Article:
It may not have been easy, but you successfully transitioned from married (or living together) with kids to divorced (or separating) and co-parenting with your ex. But you still have to raise the children together. You should connect with your family law or matrimonial attorney to set up a time to discuss your future plans.
Co-parenting still occurs even when divorced or separated parents who no longer live together work to raise their children together. It is beneficial when both parents can successfully play roles in their kids’ everyday lives. But even with the best-laid plans, we sometimes encounter occasional bumps in the road.
Whether parents simply disagree over certain rules, bedtimes, school projects, extracurricular activities, computer/device time, gifts or trips, it often helps to talk to a neutral professional in order to get their joint parenting back on track.
To do this, a variety of resources are available, including psychologists, therapists, social workers and counselors who have the skills to help parents communicate and navigate their co-parenting challenges. An impartial third party can be invaluable in diffusing arguments or miscommunication and help to ensure that co-parents understand—and stick to—their agreed-upon co-parenting plan. They can also help prevent small problems from escalating to big ones and landing the parties in Court.
“The key to successful co-parenting is to separate the personal relationship with your ex from the co-parenting relationship. It may be helpful to start thinking of your relationship with your ex as a completely new one—one that is entirely about the well-being of your children, and not about either of you,” according to a HelpGuide article by Jocelyn Block, M.A. and Melinda Smith, M.A. “Your marriage may be over, but your family is not; acting in your kids’ best interest is your most important priority. The first step to being a mature, responsible co-parent is to always put your children’s needs ahead of your own.”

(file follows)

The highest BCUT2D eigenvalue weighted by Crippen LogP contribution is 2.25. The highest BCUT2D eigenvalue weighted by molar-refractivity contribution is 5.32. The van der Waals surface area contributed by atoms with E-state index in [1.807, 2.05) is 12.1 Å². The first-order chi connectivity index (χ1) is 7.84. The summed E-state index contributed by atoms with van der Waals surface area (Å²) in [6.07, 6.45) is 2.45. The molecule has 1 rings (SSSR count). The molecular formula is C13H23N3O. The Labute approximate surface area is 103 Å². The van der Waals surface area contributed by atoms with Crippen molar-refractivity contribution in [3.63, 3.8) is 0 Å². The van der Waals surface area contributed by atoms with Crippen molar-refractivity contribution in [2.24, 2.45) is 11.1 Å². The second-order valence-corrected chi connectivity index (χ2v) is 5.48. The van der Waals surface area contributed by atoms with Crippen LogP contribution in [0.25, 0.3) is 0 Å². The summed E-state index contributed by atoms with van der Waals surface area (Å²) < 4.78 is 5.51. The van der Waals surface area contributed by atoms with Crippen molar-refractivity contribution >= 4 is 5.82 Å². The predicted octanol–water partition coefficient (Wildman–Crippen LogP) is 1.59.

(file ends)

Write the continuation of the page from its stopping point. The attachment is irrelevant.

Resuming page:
Studies have indicated that there are benefits for children whose parents decide to cooperatively co-parent them. “[C]hildren in shared physical custody families—with the exception of situations where children need protection from an abusive or negligent parent—have better outcomes across a variety of measures of well-being than do children in sole physical custody,” said Linda Nielsen of the Institute for Family Studies. “Knowledge and understanding of these findings allow us to dismantle some of the myths surrounding shared parenting so we can better serve the interests of the millions of children whose parents are no longer living together.”
For parents facing difficulties co-parenting, it is important to remember that it isn’t about your relationship with your ex. It’s about putting the needs of your children first and foremost and setting any differences aside. A family and matrimonial law attorney can help parents craft custody agreements with solid co-parenting terms as well as help them work with skilled professionals to assist in developing co-parenting skills.